Foreclosure Rescue Scams
Articles from The Massachusetts Focus
Newsletter of Stewart Title Guaranty Company, Massachusetts Offices
Fall 2008, Volume 7, Number 4
Foreclosure Rescue Scams
by Craig J. Celli, Vice President and State Manager
Credit to Paul E. Swenson, Connecticut State Underwriting Counsel
Foreclosure rescue scams are on the rise in Massachusetts, New England and the country. Con artists acting as phony “mortgage counselors” with sham mortgage-rescue and credit-repair scams are targeting homeowners having problems meeting their monthly mortgage obligations. The scam is generally referred to as “equity skimming” mortgage fraud. Numerous states have passed legislation making such scams illegal and subject the perpetrators to criminal and civil penalties.
In these “rescue” scams, the con artists promise to save the borrower’s home from foreclosure, when actually they are intent upon stealing title to the home or the equity accumulated therein. Here are some examples of reported predatory scams:
- The foreclosure prevention specialist: The specialist is really a phony counselor who charges hefty fees in exchange for making a few phone calls or completing some paperwork that a homeowner could do for him or herself.
- The lease/buy back: Homeowners are deceived into deeding title to the home to a scam artist, who allows the homeowner to remain in possession as a renter so he can eventually buy it back. But the buy-back terms are so demanding they are impossible to meet. The homeowner is evicted, and the “rescuer” walks off with the equity.
- The bait and switch: Homeowners think they are signing documents to bring their mortgage current, when actually they are signing over the deed to their home. They do not realize the scam until they get the eviction notice.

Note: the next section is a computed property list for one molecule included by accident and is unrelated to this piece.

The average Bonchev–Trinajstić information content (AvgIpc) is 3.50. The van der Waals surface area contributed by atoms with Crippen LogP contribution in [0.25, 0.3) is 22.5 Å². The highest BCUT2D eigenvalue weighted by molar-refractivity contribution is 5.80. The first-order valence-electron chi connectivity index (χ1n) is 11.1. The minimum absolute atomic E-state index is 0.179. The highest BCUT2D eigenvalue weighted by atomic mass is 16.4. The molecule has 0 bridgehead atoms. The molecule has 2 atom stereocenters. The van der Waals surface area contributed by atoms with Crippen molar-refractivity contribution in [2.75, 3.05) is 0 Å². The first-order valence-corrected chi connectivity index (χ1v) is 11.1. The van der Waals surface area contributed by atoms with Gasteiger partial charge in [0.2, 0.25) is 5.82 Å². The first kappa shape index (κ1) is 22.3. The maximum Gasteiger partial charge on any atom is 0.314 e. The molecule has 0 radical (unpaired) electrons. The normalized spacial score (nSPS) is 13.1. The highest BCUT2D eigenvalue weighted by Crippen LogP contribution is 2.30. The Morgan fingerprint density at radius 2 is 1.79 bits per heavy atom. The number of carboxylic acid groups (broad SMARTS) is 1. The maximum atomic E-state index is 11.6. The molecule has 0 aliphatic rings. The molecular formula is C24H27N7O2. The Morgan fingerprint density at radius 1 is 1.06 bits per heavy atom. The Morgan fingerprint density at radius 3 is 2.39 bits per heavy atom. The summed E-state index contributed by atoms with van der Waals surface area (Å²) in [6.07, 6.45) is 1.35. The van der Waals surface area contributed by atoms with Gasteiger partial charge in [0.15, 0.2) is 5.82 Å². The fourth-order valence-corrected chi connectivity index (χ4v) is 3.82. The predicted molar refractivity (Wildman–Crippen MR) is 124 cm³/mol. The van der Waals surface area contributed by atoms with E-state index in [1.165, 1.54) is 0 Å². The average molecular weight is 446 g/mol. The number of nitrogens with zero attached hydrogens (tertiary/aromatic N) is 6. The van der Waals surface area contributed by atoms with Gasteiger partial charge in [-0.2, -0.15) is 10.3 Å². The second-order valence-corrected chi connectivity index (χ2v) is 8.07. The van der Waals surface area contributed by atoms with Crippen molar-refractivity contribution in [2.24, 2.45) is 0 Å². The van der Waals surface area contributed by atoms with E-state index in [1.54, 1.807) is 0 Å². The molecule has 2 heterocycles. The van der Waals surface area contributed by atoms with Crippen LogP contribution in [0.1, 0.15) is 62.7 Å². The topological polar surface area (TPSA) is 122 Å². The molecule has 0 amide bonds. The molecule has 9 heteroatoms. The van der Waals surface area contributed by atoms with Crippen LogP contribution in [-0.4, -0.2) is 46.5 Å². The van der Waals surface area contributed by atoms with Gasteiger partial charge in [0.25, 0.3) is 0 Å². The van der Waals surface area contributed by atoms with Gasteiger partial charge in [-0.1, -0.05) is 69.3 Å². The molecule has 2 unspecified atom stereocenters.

Attorneys must be extremely cautious in counseling clients in this regard and also closing any transaction that may be part of one of these schemes. If you contact one of these “rescue” companies, they will seek to convince you that they are providing a public service by helping a homeowner in default. In fact, they are only helping themselves steal the equity out of the property.
If a foreclosure consultant approaches you or if a client is working with one, do not agree to close or insure the transaction without first contacting State Underwriting Counsel for Stewart Title Guaranty Company.
While it is not always easy to determine whether a foreclosure rescue scam is being attempted, there are certain telltale signs, which may indicate that an improper “rescue” is in the works. These include:
- Beware of any sale transaction in which the seller is remaining in possession of the property after closing.
- Watch for any sale transaction in which the existing debt is not being paid off and the seller is not being specifically released by the lender.
- Look out for any “creative” transactions including those with leaseback arrangements or equity participation.
- Be cautious in any transactions in which a foreclosure notice has been filed or you otherwise know that the loan is in default.
- Consider excessive fees to a third party to be another red flag.